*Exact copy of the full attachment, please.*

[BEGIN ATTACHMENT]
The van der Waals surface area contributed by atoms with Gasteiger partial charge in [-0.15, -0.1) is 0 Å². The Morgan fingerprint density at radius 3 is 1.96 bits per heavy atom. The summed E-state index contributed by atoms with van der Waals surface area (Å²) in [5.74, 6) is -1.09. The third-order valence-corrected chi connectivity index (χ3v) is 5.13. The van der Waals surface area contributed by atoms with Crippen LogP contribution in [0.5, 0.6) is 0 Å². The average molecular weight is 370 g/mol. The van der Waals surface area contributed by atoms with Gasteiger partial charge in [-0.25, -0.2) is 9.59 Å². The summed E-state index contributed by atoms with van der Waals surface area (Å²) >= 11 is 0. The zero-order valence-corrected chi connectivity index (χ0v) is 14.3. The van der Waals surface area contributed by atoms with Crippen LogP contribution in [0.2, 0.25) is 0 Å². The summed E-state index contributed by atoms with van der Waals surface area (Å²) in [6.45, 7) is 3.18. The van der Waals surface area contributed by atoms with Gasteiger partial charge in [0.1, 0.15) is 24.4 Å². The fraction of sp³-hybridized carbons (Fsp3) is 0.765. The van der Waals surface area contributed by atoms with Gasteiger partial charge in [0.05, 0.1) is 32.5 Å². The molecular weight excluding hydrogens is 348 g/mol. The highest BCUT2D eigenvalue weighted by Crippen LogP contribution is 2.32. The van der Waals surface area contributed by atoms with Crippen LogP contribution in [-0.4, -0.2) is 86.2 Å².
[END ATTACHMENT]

The van der Waals surface area contributed by atoms with Gasteiger partial charge in [-0.15, -0.1) is 0 Å². The Morgan fingerprint density at radius 3 is 1.96 bits per heavy atom. The summed E-state index contributed by atoms with van der Waals surface area (Å²) in [5.74, 6) is -1.09. The third-order valence-corrected chi connectivity index (χ3v) is 5.13. The van der Waals surface area contributed by atoms with Crippen LogP contribution in [0.5, 0.6) is 0 Å². The average molecular weight is 370 g/mol. The van der Waals surface area contributed by atoms with Gasteiger partial charge in [-0.25, -0.2) is 9.59 Å². The summed E-state index contributed by atoms with van der Waals surface area (Å²) >= 11 is 0. The zero-order valence-corrected chi connectivity index (χ0v) is 14.3. The van der Waals surface area contributed by atoms with Crippen LogP contribution in [0.2, 0.25) is 0 Å². The summed E-state index contributed by atoms with van der Waals surface area (Å²) in [6.45, 7) is 3.18. The van der Waals surface area contributed by atoms with Gasteiger partial charge in [0.1, 0.15) is 24.4 Å². The fraction of sp³-hybridized carbons (Fsp3) is 0.765. The van der Waals surface area contributed by atoms with Gasteiger partial charge in [0.05, 0.1) is 32.5 Å². The molecular weight excluding hydrogens is 348 g/mol. The highest BCUT2D eigenvalue weighted by Crippen LogP contribution is 2.32. The van der Waals surface area contributed by atoms with Crippen LogP contribution in [-0.4, -0.2) is 86.2 Å².